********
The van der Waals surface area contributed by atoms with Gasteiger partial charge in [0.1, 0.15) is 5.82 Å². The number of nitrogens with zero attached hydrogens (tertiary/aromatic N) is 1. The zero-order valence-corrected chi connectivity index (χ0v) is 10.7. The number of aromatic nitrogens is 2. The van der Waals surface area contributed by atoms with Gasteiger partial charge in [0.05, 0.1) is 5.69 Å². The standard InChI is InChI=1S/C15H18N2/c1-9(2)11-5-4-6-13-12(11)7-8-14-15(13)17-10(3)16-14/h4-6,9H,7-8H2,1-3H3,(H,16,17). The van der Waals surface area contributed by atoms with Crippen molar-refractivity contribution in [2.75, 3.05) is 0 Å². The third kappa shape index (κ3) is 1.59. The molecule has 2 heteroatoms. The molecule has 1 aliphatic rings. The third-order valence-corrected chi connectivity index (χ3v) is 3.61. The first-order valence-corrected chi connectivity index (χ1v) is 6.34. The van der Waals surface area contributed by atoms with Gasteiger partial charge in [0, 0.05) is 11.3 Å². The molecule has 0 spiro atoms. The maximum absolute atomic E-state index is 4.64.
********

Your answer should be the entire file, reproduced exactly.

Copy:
The van der Waals surface area contributed by atoms with Gasteiger partial charge in [0.1, 0.15) is 5.82 Å². The number of nitrogens with zero attached hydrogens (tertiary/aromatic N) is 1. The zero-order valence-corrected chi connectivity index (χ0v) is 10.7. The number of aromatic nitrogens is 2. The van der Waals surface area contributed by atoms with Gasteiger partial charge in [0.05, 0.1) is 5.69 Å². The standard InChI is InChI=1S/C15H18N2/c1-9(2)11-5-4-6-13-12(11)7-8-14-15(13)17-10(3)16-14/h4-6,9H,7-8H2,1-3H3,(H,16,17). The van der Waals surface area contributed by atoms with Crippen molar-refractivity contribution in [2.75, 3.05) is 0 Å². The third kappa shape index (κ3) is 1.59. The molecule has 2 heteroatoms. The molecule has 1 aliphatic rings. The third-order valence-corrected chi connectivity index (χ3v) is 3.61. The first-order valence-corrected chi connectivity index (χ1v) is 6.34. The van der Waals surface area contributed by atoms with Gasteiger partial charge in [0, 0.05) is 11.3 Å². The molecule has 0 spiro atoms. The maximum absolute atomic E-state index is 4.64.